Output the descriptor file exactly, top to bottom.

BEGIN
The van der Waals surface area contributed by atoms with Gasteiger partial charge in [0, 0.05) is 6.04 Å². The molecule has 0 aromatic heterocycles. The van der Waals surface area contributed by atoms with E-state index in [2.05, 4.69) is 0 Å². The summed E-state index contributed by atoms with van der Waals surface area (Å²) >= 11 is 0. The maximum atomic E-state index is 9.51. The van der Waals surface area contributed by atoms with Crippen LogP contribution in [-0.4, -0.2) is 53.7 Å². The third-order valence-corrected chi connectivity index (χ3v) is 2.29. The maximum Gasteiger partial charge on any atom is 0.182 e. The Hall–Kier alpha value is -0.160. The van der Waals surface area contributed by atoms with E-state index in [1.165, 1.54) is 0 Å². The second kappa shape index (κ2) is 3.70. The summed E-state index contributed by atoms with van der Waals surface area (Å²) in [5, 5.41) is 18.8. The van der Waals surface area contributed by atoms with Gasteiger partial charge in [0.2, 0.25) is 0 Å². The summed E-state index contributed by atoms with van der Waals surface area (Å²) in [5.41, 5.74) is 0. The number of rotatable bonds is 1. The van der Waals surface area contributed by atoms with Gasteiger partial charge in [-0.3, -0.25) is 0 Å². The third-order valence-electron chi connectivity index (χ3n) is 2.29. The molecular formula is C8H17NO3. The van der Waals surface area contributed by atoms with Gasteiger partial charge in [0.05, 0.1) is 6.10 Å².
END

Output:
The van der Waals surface area contributed by atoms with Gasteiger partial charge in [0, 0.05) is 6.04 Å². The molecule has 0 aromatic heterocycles. The van der Waals surface area contributed by atoms with E-state index in [2.05, 4.69) is 0 Å². The summed E-state index contributed by atoms with van der Waals surface area (Å²) >= 11 is 0. The maximum atomic E-state index is 9.51. The van der Waals surface area contributed by atoms with Crippen LogP contribution in [-0.4, -0.2) is 53.7 Å². The third-order valence-corrected chi connectivity index (χ3v) is 2.29. The maximum Gasteiger partial charge on any atom is 0.182 e. The Hall–Kier alpha value is -0.160. The van der Waals surface area contributed by atoms with E-state index in [1.165, 1.54) is 0 Å². The second kappa shape index (κ2) is 3.70. The summed E-state index contributed by atoms with van der Waals surface area (Å²) in [5, 5.41) is 18.8. The van der Waals surface area contributed by atoms with Gasteiger partial charge in [0.2, 0.25) is 0 Å². The summed E-state index contributed by atoms with van der Waals surface area (Å²) in [5.41, 5.74) is 0. The number of rotatable bonds is 1. The van der Waals surface area contributed by atoms with Gasteiger partial charge in [-0.3, -0.25) is 0 Å². The third-order valence-electron chi connectivity index (χ3n) is 2.29. The molecular formula is C8H17NO3. The van der Waals surface area contributed by atoms with Gasteiger partial charge in [0.05, 0.1) is 6.10 Å².